'Annoying Orange' Goes to Cartoon Network

The Annoying Orange
Courtesy of The Annoying Orange

If you have kids, chances are you've heard of The Annoying Orange, a pun-laden animated Web series that is, true to its name, just about the most annoying thing on the Internet. The star of the show is a talking orange who insults other pieces of fruit in a kitchen, and the videos often end with a piece of fruit getting sliced, chopped, or otherwise destroyed. The animation consists of a cheesy special effect in which actual pieces of fruit have mouths and eyes superimposed on them. The videos are about three minutes long, and they are almost unbearable.

They are also incredibly popular. Launched just two years ago, The Annoying Orange claims 2.2 million subscribers and has drawn nearly 1 billion views, with a core audience of 8- to 13-year-olds. The show's creator, 31-year-old Dane Boedigheimer, made the first Annoying Orange video on a lark, but now the joke has turned into a serious business. Boedigheimer has struck licensing deals to sell toys at Toys "R" Us and T-shirts at JCPenney. This year he and his writing partner, Spencer Grove, will launch an Annoying Orange show on Cartoon Network.

The pair, who grew up in North Dakota and met as undergraduates in Minnesota, say they still can't quite believe their good fortune. "We have a lot of conversations where we're like, 'Wow, what is going on?'?" says Boe-dig-heimer, who now lives in Los Angeles, where he shoots each week's episode in his garage. Says Grove: "I keep thinking to myself, 'Dude, one day I'm going to wake up and realize that this has all been some kind of alternate reality, and I'm actually just flipping burgers for a living.'"

A little more than two years ago, Grove and Boedig-heimer were working as low-level helpers on MTV's reality show Pimp My Ride. By night they would shoot short films and load them onto YouTube. A few of their videos drew traffic, but nothing huge. Then, in October 2009, Boedigheimer posted the first Annoying Orange video, and "all of a sudden it got to 1 million views, then 2 million, then 3 million, and pretty soon it was doing 1 million hits a week," he recalls.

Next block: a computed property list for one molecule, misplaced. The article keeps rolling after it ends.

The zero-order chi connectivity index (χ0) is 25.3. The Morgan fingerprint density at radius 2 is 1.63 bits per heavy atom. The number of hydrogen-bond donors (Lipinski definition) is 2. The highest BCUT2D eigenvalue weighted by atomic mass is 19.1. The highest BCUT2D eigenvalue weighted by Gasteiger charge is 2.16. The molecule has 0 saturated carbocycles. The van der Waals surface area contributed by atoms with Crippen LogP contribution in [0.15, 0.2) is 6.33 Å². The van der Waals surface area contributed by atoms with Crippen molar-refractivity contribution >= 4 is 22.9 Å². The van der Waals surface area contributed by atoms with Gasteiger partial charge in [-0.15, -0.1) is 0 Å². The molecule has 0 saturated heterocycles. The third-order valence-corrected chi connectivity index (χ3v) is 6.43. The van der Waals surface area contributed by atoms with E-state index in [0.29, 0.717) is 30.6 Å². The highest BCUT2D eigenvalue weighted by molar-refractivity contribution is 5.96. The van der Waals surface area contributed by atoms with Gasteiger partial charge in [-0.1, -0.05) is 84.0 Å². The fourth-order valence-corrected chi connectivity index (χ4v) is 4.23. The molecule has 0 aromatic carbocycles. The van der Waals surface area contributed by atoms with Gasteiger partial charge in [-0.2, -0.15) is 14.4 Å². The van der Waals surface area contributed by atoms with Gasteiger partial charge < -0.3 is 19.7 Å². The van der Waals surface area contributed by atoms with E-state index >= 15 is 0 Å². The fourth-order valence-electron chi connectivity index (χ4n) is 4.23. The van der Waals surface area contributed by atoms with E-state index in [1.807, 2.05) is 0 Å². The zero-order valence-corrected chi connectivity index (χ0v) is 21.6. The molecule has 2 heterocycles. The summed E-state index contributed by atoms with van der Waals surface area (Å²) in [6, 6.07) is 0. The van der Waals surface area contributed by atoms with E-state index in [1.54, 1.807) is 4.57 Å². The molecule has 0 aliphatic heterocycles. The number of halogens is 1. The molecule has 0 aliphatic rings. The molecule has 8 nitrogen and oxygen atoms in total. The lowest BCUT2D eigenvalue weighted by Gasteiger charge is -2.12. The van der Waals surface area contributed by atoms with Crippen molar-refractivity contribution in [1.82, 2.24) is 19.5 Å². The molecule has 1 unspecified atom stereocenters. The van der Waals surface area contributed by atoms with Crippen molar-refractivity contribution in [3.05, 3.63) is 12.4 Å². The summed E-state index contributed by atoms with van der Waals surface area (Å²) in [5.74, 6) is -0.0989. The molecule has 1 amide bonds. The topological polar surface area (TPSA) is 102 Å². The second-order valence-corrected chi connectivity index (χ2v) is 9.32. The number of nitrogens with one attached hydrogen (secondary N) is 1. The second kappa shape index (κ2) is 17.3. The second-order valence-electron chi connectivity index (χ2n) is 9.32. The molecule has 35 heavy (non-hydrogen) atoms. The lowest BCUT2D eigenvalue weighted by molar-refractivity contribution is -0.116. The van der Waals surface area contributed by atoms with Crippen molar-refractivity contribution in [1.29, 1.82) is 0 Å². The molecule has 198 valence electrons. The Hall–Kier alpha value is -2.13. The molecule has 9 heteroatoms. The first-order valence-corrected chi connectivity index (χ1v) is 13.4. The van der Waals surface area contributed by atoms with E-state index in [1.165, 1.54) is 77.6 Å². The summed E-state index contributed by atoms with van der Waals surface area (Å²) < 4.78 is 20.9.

He shot a few more, and traffic kept building. Realizing he needed help, Boedigheimer brought Grove on board as a writer, and they started posting a new show every Friday. In 2010 the pair quit their day jobs. They won't say how much they're earning except that, according to Boedigheimer, "it's enough for both of us to make a living doing this." Based on traffic statistics, TubeMogul, a company that advertisers use to buy video ads, estimates Annoying Orange brings in about $865,000 a year from YouTube.

The deal with Cartoon Network could bring an even better payday. The network has ordered 15 half-hour episodes, each consisting of two 11-minute films. "Anything that is such a huge cultural phenomenon like this is something we're drawn to immediately," says Rob Sorcher, chief content officer at Cartoon Network.

Whether the show's audience will follow Annoying Orange from YouTube to TV remains to be seen. Another challenge is finding a way to make the material survive the transition to a longer form. YouTube has become a kind of farm league for the TV industry, a place where newcomers can hone their skills and find an audience. But so far it hasn't really produced a big crossover hit. Lucas Cruikshank did well on YouTube with his short videos featuring an annoying character called Fred Figglehorn, but his first attempt at a movie had mixed results. The flick drew a big audience on Nickelodeon, but the reviews were terrible, and the movie did poorly at the cinema.

Grove says he has already written about half the scripts for the Cartoon Network show. Meanwhile, he and Boedigheimer plan to continue cranking out the weekly show on YouTube. Grove says that early on he worried he'd get bored after a few months of writing scripts for talking fruit, but so far that hasn't happened. "It keeps getting better and better, and I feel like the best stuff is still to come," he says. In some ways they're following a tried-and-true formula: finding ways to help kids annoy their parents has always been a great way to succeed in showbiz.